Articles on best Rolling Stones albums and songs

Rolling Stone: 100 Best Rolling Stones songs

Esquire: Rolling Stones Studio Albums, Ranked

My top five Rolling Stones Albums:

  1. Exile on Main St.
  2. Let It Bleed
  3. Beggars Banquet
  4. Sticky Fingers
  5. Aftermath

I haven’t listened to all of their albums, especially the later ones.

Exile on Main St. has really grown on me since 1972. There is no one song that is among their best but the album as a whole is the finest demonstration of the Stones’ love of American music – country, blues, 1950s rock and roll. Although it was not all recorded and written and the same time, it sounds like it was.

Beggars Banquet sounds like it was recorded in one group of sessions because it was. It got back to the roots after the psychedelic period. Sticky Fingers and Let It Bleed don’t hang together as albums. They display their roots as collections of songs recorded at different times. Let It Bleed is better because it has stronger songs. No song on Sticky Fingers ranks with “Gimme Shelter” or “Let It Bleed”. No song on Let It Bleed is as weak as “I Got the Blues”.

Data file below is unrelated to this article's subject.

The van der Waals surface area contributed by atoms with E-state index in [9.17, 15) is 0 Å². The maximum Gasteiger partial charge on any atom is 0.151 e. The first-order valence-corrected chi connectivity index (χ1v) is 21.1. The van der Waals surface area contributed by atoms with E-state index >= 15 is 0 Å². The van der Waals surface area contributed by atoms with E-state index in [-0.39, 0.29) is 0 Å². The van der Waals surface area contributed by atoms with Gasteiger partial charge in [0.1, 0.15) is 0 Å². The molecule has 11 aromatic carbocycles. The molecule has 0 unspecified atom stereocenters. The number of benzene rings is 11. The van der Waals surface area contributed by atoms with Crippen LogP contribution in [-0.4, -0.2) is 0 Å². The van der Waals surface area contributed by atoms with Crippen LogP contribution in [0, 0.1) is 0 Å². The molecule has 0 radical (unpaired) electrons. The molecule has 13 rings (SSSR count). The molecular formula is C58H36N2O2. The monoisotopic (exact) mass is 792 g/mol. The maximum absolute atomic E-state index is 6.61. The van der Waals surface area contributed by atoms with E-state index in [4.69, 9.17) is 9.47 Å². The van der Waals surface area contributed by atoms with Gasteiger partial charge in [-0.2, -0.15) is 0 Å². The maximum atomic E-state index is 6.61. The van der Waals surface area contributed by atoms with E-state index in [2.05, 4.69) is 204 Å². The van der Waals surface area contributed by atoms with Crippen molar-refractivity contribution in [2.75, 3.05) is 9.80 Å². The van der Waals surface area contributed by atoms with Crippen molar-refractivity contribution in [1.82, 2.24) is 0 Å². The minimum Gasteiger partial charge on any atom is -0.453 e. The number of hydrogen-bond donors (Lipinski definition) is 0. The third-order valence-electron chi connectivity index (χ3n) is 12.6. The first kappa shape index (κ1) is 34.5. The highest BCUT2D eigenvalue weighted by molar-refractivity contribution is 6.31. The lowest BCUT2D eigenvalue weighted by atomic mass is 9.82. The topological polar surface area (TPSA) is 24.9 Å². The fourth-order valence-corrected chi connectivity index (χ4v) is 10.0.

Aftermath (which had different UK and American releases) has some of the best early Stones songs such as “Under My Thumb” and “Out of Time” in addition to “Mother’s Little Helper” (UK) or “Paint It, Black” (US).

I finally saw the Stones in concert in 2006. I was impressed how they could play two hours without going to the bathroom. They played a very safe playlist that was mostly greatest hits. They can afford great sidemen like Blondie Chaplin (singer on the Brach Boys “Sail On Sailor” and Chuck Leavell (Allman Brothers keyboard player starting on Brothers and Sisters). Lisa Fischer did a great job with her powerful vocals on “Gimme Shelter”. Even though the concert was excellent, there was something missing. One of the great things about the early Stones was their rebelliousness. Now, they’re the establishment with commercial sponsors.

The Rolling Stones had not played Baltimore since 1969. Baltimore loses out on many big concerts because the arena is small (capacity of about 12,000) and it’s a dump from the early 1960s. The top ticket price in 1969 was $7.50. Ticket prices in 2006 were $400 and $160.

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